Opponents of a bill creating new restrictions for Obamacare navigators showed up in force today for a hearing on the bill in a House committee.
They said Senate Bill 362 would needlessly impeded the navigators' work while ostensibly addressing consumer protection problems that don’t exist.
“If this bill passes as it’s written, navigators and certified application counselors will no longer have the ability to perform their jobs,” said Cathy Harding, director of the Kansas Association for the Medically Underserved, which is overseeing 168 navigators working in Kansas. “There are (consumer protections) that make sense. This bill does not. It goes way too far.”
The bill, which passed the Senate last week, 30-10, would require criminal background checks that Harding says are already being done.
It also would require that navigators be fingerprinted, disclose their credit histories and pay an annual $100 registration fee. In addition, it would prohibit them from providing specific advice about competing plans in the Obamacare marketplace and from engaging in certain outreach activities.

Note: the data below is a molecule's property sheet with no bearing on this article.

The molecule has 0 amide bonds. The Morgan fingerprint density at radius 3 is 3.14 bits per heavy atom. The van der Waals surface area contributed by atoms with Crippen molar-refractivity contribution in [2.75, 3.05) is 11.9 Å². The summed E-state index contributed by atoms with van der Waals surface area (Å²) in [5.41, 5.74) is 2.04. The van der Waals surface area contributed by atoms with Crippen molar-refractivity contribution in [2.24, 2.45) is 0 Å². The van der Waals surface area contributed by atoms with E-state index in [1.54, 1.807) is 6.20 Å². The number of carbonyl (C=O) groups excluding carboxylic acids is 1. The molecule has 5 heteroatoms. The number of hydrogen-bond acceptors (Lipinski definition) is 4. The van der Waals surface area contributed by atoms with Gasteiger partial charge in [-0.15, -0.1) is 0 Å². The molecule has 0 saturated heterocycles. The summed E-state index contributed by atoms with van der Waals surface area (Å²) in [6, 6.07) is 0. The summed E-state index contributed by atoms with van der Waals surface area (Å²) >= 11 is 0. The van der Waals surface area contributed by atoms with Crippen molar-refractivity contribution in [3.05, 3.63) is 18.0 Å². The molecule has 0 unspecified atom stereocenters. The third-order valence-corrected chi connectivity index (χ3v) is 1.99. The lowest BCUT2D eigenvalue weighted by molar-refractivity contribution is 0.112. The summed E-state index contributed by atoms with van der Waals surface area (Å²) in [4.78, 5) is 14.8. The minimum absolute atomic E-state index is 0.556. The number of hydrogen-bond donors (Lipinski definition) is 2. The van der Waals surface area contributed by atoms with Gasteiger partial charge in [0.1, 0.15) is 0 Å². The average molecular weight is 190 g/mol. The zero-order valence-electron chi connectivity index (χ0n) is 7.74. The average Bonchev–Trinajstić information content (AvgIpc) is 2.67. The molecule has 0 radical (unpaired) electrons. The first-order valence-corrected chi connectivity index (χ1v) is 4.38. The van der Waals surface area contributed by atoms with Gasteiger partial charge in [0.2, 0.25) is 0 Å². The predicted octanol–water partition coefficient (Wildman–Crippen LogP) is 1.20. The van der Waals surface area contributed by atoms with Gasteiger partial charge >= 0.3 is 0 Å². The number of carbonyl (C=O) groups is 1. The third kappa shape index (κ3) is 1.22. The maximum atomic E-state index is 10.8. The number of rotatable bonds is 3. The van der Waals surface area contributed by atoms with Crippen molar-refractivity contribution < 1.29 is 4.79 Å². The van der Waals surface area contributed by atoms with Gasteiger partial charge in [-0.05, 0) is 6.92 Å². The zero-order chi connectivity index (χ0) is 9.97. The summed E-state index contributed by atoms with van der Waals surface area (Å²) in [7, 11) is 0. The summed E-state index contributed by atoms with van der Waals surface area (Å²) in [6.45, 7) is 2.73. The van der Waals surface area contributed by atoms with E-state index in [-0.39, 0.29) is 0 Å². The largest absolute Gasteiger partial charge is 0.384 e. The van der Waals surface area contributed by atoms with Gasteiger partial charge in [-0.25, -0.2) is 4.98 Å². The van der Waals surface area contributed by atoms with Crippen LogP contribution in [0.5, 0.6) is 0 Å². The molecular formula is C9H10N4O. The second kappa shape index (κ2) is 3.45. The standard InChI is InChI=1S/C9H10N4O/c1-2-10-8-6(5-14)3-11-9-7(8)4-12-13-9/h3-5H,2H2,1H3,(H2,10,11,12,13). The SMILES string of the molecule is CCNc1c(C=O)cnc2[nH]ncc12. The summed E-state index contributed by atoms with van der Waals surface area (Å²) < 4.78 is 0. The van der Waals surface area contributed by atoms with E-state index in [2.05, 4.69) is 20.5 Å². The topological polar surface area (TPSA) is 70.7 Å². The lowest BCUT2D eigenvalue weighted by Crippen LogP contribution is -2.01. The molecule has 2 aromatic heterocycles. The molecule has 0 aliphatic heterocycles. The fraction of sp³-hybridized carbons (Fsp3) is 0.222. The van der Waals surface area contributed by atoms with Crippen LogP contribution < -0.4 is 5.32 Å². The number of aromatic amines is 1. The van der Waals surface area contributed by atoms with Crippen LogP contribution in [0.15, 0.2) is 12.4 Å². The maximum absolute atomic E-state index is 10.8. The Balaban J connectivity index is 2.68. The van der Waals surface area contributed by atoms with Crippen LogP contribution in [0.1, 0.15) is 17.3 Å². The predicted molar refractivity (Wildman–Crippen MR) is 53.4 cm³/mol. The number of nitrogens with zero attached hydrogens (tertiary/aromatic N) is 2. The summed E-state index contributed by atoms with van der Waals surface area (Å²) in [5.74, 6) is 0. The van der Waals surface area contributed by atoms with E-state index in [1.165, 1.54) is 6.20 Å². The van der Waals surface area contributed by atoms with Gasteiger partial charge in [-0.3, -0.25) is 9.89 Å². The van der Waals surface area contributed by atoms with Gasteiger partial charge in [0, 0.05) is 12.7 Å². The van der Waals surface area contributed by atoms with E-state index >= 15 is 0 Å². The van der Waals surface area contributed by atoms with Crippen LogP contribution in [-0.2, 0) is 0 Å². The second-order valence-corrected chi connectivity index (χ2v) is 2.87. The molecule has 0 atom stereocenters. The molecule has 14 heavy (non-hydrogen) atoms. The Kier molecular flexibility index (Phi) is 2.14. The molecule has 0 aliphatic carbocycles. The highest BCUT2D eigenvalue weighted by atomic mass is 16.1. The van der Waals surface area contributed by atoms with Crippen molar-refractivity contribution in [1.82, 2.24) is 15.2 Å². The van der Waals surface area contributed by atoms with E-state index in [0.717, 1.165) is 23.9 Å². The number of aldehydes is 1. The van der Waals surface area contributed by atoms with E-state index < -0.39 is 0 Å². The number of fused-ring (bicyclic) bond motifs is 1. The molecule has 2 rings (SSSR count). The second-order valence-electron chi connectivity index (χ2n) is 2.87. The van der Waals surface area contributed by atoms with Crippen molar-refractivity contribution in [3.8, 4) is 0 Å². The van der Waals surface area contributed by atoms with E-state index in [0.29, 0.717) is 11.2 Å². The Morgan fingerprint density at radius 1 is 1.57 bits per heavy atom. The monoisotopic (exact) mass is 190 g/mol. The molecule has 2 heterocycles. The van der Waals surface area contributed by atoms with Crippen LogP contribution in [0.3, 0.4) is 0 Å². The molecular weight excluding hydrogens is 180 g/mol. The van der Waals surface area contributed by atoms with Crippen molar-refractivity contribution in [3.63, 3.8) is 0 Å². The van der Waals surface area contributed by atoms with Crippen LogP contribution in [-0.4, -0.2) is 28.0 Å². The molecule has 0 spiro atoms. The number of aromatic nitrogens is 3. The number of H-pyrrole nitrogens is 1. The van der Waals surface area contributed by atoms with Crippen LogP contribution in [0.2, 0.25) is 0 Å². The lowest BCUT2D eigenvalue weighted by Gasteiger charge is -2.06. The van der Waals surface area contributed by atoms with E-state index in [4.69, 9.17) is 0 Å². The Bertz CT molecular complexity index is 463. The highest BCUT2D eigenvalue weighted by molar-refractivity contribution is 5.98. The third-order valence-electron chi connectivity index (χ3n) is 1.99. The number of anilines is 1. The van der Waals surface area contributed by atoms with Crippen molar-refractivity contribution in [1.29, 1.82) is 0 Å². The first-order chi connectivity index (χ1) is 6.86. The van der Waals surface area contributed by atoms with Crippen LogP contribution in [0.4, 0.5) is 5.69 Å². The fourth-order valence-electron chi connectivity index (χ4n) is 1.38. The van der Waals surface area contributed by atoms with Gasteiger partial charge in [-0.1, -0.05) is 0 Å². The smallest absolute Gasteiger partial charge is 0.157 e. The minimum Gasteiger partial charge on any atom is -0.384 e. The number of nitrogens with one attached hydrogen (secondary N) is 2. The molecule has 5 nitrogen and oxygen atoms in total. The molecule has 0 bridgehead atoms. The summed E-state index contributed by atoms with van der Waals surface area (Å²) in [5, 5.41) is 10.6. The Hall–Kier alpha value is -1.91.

Filling the gaps
Sen. Mary Pilcher-Cook, a Shawnee Republican and the bill’s main sponsor, said it was needed to provide consumers additional protection against fraud and identity theft.
“What this bill does is it fills the gaps,” Pilcher-Cook said in testimony to the House Health and Human Services Committee.
But Jordan Rickabaugh, a navigator from Pittsburg, said there are strict rules against such behavior.In written testimony, Pilcher-Cook referred to an “undercover video” that she said showed navigators encouraging people to lie about their income and smoking habits to obtain lower premiums. She didn’t identify the source of the video.
She said she would never consider encouraging someone to be anything but truthful. In fact, she said, while helping her uncle enroll in a health plan she insisted that he tell the truth about his smoking.